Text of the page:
The percentage of domestic university students who are men has reached an all-time low of 39 percent, and it is worrying universities.
The figure is down from 42 percent in 2016, and is lower than the UK and Australia where 43 to 44 percent of students are men.
The 39 percent figure is "head-count" meaning part-time students count as one student, but moving to full-time equivalents makes little difference - men were 40 percent of the domestic student roll on an FTE basis last year.
The change in the gender balance happened even though the number of male New Zealand students increased in each of the past two years - it is just that the number of female students increased even more.
Universities New Zealand chief executive Chris Whelan said the trend was worrying because New Zealand men might find themselves shut out of highly-skilled jobs.
"We know that the economy is going through a long-term change where more and more of the jobs that are being created are requiring highly-skilled, highly-educated workers - up to almost two-thirds of the jobs in the economy now.
"It's not good for New Zealand if we're seeing large numbers of undereducated young men."
He said it was not clear if the trend would continue but based on past experience it was likely a rise in unemployment would prompt more men to enrol in tertiary courses.
"The long-term trend has been steadily downwards but to some extent over the last 10 years it's also followed the economic cycle.
"Where youth unemployment was significantly high after the global financial crisis in 2007 up to about 19 even 20 percent it's now down to 12 percent so there's a lot more jobs for young men leaving school."
Whelan said there was not a lot universities could do.
"We can't tell people what to study, we can't tell people to go to university.
"The most important factor in a young person being able to get to university from school is getting university entrance and we are concerned by the statistics that we're seeing there."
Last year 48 percent of the girls who left school had university entrance but for boys the figure was 34 percent. Both figures were slightly higher than a decade higher.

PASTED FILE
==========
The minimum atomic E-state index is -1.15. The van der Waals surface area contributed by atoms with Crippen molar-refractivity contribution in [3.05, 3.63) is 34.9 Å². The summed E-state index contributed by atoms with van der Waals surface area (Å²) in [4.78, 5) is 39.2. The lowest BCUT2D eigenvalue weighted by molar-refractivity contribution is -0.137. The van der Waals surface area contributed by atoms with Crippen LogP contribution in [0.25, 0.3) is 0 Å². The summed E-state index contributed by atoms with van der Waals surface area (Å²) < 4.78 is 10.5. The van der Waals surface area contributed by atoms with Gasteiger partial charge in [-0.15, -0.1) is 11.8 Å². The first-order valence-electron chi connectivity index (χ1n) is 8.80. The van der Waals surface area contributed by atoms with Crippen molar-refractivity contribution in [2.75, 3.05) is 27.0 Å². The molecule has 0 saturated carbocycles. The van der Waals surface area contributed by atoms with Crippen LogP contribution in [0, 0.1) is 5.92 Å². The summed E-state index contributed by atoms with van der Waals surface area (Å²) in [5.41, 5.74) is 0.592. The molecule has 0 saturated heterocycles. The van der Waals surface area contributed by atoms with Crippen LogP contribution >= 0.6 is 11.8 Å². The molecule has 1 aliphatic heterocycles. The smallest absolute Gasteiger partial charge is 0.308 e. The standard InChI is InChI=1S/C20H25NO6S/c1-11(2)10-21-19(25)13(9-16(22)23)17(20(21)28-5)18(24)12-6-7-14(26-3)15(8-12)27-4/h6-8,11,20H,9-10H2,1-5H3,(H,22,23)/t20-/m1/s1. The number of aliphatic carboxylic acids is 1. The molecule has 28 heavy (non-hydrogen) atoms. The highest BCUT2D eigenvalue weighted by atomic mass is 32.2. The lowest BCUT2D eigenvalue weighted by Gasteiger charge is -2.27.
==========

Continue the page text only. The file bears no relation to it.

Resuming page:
Meanwhile, industry training statistics indicated men who might have studied at a university or polytechnic had opted for on-the-job training instead.
The percentage of industry trainees and apprentices who were men rose from 65 percent in 2019 to 69 percent last year, despite strong growth in enrolments by women.
Te Pūkenga deputy chief executive Angela Beaton said achieving a more even balance was important.
"It absolutely matters because from my point of view, Aotearoa's success as a country really depends on unlocking that contribution from all of our people across all aspects of society and if you look at things like trades, women make up half the population but they hold less than I think 12 percent of trades' jobs."
Government subsidies for particular trades played a big role in the recent surge in enrolments in apprenticeships, Beaton said.
Independent research institute Motu economic and public policy research fellow Isabelle Sin said the main driver of the change over the past decade appeared to be more women choosing to enrol in higher education.
But she said more recently the pandemic had a huge effect on enrolment patterns.
"The disruption from that I think we can expect to see for a number of years.
"So for instance, a lot of quite good students have just decided 'there's no point me doing higher education now, I might put that on hold and come back in a few years' and it's hard to say that's not a good decision for some of those people."
Some people were enrolling in higher education though it was not needed for the jobs they wanted, Sin said.
"In some areas we might be in an equilibrium where students go and get a degree because everyone gets a degree and you can't compete for a job if you don't have a degree.
"But maybe that's not best for them, maybe that's not best for society so I don't think it's necessarily clear that everyone should be getting a degree."
However there were broader societal benefits in having a population with high levels of education, she said.
The dominance of women in higher education would not necessarily lead to more women getting senior jobs in the workforce because there were other factors at work, Sin said.
Figures provided by universities showed the gender balance swung even further in favour of women this year.
Massey University had the highest percentage of female students at 68 percent, a figure it said was influenced by enrolments in its extra-mural courses.
Lincoln University was a majority-male institution until recent years but this year its domestic enrolments were 54 percent female.
The University of Otago said its figures showed a steady trend of females becoming an increasingly clear majority of its roll from the late 1980s onwards.
"Typically a gain of about one percent every three years, even if a different mix of factors have been driving that shift at different points in time," it said.
Percentage of female domestic students:
- Auckland - 57 percent
- AUT - 63 percent
- Waikato - 64 percent
- Massey - 68 percent
- Victoria - 60 percent
- Canterbury - 58 percent
- Lincoln - 54 percent
- Otago - 61 percent.